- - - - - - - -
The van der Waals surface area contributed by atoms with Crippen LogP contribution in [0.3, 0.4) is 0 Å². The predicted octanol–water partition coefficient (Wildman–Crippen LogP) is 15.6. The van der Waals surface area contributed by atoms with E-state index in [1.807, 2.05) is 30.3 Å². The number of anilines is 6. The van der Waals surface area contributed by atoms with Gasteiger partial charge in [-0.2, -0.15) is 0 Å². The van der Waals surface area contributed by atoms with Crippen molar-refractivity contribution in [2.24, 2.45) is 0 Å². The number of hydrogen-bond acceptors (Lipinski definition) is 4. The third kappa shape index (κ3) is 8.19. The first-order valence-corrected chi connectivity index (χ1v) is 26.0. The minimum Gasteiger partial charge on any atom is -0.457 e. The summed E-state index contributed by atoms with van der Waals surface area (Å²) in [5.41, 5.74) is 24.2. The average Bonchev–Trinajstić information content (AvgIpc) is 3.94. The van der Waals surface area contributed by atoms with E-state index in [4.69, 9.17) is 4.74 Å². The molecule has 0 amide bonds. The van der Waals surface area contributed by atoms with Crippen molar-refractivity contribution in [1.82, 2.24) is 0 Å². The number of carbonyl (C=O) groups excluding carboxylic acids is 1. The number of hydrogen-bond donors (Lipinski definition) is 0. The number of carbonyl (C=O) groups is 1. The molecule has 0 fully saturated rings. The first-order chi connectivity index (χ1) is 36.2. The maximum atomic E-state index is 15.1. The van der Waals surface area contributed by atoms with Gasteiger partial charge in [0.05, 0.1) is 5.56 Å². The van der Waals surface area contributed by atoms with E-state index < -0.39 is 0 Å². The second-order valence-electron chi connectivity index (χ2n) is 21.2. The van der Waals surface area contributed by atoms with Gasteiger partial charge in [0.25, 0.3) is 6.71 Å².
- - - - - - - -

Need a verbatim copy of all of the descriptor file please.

The van der Waals surface area contributed by atoms with Crippen LogP contribution in [0.3, 0.4) is 0 Å². The predicted octanol–water partition coefficient (Wildman–Crippen LogP) is 15.6. The van der Waals surface area contributed by atoms with E-state index in [1.807, 2.05) is 30.3 Å². The number of anilines is 6. The van der Waals surface area contributed by atoms with Gasteiger partial charge in [-0.2, -0.15) is 0 Å². The van der Waals surface area contributed by atoms with Crippen molar-refractivity contribution in [2.24, 2.45) is 0 Å². The number of hydrogen-bond acceptors (Lipinski definition) is 4. The third kappa shape index (κ3) is 8.19. The first-order valence-corrected chi connectivity index (χ1v) is 26.0. The minimum Gasteiger partial charge on any atom is -0.457 e. The summed E-state index contributed by atoms with van der Waals surface area (Å²) in [5.41, 5.74) is 24.2. The average Bonchev–Trinajstić information content (AvgIpc) is 3.94. The van der Waals surface area contributed by atoms with E-state index in [4.69, 9.17) is 4.74 Å². The molecule has 0 amide bonds. The van der Waals surface area contributed by atoms with Crippen molar-refractivity contribution in [1.82, 2.24) is 0 Å². The number of carbonyl (C=O) groups excluding carboxylic acids is 1. The number of hydrogen-bond donors (Lipinski definition) is 0. The number of carbonyl (C=O) groups is 1. The molecule has 0 fully saturated rings. The first-order chi connectivity index (χ1) is 36.2. The maximum atomic E-state index is 15.1. The van der Waals surface area contributed by atoms with Gasteiger partial charge in [0.05, 0.1) is 5.56 Å². The van der Waals surface area contributed by atoms with E-state index < -0.39 is 0 Å². The second-order valence-electron chi connectivity index (χ2n) is 21.2. The van der Waals surface area contributed by atoms with Gasteiger partial charge in [0.25, 0.3) is 6.71 Å².